Statistical data analysis was performed using ANOVA. Differences with a P < 0.05 were considered statistically significant.


  1. Shin, Y., Yoon, S. H., Choe, E. Y., Cho, S. H., Woo, C. H., Rho, J. Y. and Kim, J. H. (2007) PMA-induced up-regulation of MMP-9 is regulated by a PKCalpha-NF-kappaB cascade in human lung epithelial cells. Exp. Mol. Med. 39, 97-105.
  2. Bradford, M. M. (1976) A rapid and sensitive method for the quantitation of microgram quantities of protein utilizing the principle of protein-dye binding. Anal. Biochem. 72, 248-254.
  3. Lee, S. O., Jeong, Y. J., Kim, M., Kim, C. H. and Lee, I. S. (2008) Suppression of PMA-induced tumor cell invasion by capillarisin via the inhibition of NF-kappaB-dependent MMP-9 expression. Biochem. Biophys. Res. Commun. 366, 1019-1024.
  4. Deryugina, E. I. and Quigley, J. P. (2006) Matrix metalloproteinases and tumor metastasis. Cancer Metastasis Rev. 25, 9-34.
  5. Scorilas, A., Karameris, A., Arnogiannaki, N., Ardavanis, A., Bassilopoulos, P., Trangas, T. and Talieri, M. (2001) Overexpression of matrix-metalloproteinase-9 in human breast cancer: a potential favourable indicator in node-negative patients. Br. J. Cancer 84, 1488-1496.
  6. Cho, H. J., Kang, J. H., Kwak, J. Y., Lee, T. S., Lee, I. S., Park, N. G., Nakajima, H., Magae, J. and Chang, Y. C. (2007) Ascofuranone suppresses PMA-mediated matrix metalloproteinase-9 gene activation through the Ras/Raf/MEK/ ERKand Ap1-dependent mechanisms. Carcinogenesis. 28, 1104-1110.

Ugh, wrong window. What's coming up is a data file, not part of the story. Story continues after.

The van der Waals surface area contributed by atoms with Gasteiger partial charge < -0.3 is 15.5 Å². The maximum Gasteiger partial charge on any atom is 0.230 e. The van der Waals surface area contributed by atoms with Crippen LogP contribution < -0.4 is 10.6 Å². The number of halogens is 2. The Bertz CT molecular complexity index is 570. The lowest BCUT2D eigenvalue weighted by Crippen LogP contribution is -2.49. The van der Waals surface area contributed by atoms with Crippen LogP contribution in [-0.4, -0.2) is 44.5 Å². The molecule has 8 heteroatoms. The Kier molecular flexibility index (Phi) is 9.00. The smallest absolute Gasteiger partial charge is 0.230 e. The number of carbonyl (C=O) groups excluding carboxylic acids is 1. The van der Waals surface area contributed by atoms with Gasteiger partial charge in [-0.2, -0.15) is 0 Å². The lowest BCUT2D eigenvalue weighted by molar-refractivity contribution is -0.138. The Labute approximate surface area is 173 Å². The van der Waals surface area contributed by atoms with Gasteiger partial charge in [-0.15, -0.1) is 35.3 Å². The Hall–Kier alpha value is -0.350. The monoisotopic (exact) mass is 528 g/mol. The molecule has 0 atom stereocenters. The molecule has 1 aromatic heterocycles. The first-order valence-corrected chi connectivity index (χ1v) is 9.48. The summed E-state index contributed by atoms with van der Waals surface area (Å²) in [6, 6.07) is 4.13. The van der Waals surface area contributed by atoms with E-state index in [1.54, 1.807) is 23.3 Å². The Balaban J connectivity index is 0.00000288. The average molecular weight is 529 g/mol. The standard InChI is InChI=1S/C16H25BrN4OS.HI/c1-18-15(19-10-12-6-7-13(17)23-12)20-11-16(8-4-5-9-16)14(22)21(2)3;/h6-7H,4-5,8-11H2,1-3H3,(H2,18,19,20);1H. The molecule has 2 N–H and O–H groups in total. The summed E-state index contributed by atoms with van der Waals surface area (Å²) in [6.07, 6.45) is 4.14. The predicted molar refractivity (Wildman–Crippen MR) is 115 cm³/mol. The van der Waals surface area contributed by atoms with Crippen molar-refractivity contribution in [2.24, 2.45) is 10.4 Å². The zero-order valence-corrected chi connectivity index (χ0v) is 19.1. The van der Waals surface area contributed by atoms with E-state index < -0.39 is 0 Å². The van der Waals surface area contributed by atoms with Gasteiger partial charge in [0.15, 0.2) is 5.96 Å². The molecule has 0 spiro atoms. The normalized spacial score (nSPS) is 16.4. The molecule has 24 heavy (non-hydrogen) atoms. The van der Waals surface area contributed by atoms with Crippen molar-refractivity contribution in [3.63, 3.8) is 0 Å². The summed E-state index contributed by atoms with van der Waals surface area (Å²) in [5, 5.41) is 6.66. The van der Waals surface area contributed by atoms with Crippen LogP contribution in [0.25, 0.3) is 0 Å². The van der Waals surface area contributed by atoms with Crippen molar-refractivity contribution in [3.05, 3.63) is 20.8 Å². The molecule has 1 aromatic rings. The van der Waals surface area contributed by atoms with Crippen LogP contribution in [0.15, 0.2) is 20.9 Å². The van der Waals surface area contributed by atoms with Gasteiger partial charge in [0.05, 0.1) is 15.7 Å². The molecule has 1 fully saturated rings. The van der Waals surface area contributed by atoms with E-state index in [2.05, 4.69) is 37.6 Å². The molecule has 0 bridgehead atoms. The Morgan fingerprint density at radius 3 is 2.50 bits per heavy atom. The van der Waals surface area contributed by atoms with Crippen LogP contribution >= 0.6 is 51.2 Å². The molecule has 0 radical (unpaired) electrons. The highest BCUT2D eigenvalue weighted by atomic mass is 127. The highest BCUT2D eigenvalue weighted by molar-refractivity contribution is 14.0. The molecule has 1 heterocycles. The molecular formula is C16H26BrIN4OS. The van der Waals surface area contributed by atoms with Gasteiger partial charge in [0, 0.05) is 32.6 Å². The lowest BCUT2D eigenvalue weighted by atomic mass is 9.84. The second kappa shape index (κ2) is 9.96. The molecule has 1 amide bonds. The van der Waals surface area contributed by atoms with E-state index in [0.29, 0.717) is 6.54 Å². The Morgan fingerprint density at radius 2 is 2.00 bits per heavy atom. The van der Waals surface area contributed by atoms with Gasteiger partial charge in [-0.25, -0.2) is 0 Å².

7. Kajanne, R., Miettinen, P., Mehlem, A., Leivonen, S. K., Birrer, M., Foschi, M., Kahari, V. M. and Leppa, S. (2007) EGF-R regulates MMP function in fibroblasts through MAPK and AP-1 pathways. J. Cell Physiol. 212, 489-497.
  8. Srivastava, A. K., Qin, X., Wedhas, N., Arnush, M., Linkhart, T. A., Chadwick, R. B. and Kumar, A. (2007) Tumor necrosis factor- alpha augments matrix metalloproteinase-9 production in skeletal muscle cells through the activation of transforming growth factor-beta-activated kinase 1 (TAK1)-dependent signaling pathway. J. Biol. Chem. 282, 35113-35124.
  9. Newton, A. C. (1995) Protein kinase C: structure, function, and regulation. J. Biol. Chem. 270, 28495-28498.
  10. Datta, R., Yoshinaga, K., Kaneki, M., Pandey, P. and Kufe, D. (2000) Phorbol ester-induced generation of reactive oxygen species is protein kinase cbeta-dependent and required for SAPK activation. J. Biol. Chem. 275, 41000-41003.
  11. Schlingemann, J., Hess, J., Wrobel, G., Breitenbach, U., Gebhardt, C., Steinlein, P., Kramer, H., Furstenberger, G., Hahn, M., Angel, P. and Lichter, P. (2003) Profile of gene expression induced by the tumour promotor TPA in murine epithelial cells. Int. J. Cancer 104, 699-708.